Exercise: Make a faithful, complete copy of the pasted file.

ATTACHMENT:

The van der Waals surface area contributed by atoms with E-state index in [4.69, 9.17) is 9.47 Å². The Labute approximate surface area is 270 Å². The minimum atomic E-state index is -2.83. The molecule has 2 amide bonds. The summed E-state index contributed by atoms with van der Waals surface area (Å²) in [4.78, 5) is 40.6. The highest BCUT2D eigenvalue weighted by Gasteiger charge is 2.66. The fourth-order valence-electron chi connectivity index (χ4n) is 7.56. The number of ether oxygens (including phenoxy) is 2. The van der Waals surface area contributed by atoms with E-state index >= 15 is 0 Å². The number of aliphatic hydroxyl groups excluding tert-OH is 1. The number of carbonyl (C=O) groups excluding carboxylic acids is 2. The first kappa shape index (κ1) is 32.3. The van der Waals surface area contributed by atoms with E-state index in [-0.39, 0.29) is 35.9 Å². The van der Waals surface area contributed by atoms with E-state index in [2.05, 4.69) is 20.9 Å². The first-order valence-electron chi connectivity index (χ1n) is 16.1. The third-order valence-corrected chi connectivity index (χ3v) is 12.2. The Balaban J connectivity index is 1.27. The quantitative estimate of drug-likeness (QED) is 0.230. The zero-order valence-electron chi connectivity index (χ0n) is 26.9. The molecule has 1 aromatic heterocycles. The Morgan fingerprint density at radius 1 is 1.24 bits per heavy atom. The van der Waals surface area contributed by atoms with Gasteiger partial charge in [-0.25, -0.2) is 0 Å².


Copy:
The van der Waals surface area contributed by atoms with E-state index in [4.69, 9.17) is 9.47 Å². The Labute approximate surface area is 270 Å². The minimum atomic E-state index is -2.83. The molecule has 2 amide bonds. The summed E-state index contributed by atoms with van der Waals surface area (Å²) in [4.78, 5) is 40.6. The highest BCUT2D eigenvalue weighted by Gasteiger charge is 2.66. The fourth-order valence-electron chi connectivity index (χ4n) is 7.56. The number of ether oxygens (including phenoxy) is 2. The van der Waals surface area contributed by atoms with E-state index >= 15 is 0 Å². The number of aliphatic hydroxyl groups excluding tert-OH is 1. The number of carbonyl (C=O) groups excluding carboxylic acids is 2. The first kappa shape index (κ1) is 32.3. The van der Waals surface area contributed by atoms with E-state index in [-0.39, 0.29) is 35.9 Å². The van der Waals surface area contributed by atoms with E-state index in [2.05, 4.69) is 20.9 Å². The first-order valence-electron chi connectivity index (χ1n) is 16.1. The third-order valence-corrected chi connectivity index (χ3v) is 12.2. The Balaban J connectivity index is 1.27. The quantitative estimate of drug-likeness (QED) is 0.230. The zero-order valence-electron chi connectivity index (χ0n) is 26.9. The molecule has 1 aromatic heterocycles. The Morgan fingerprint density at radius 1 is 1.24 bits per heavy atom. The van der Waals surface area contributed by atoms with Gasteiger partial charge in [-0.25, -0.2) is 0 Å².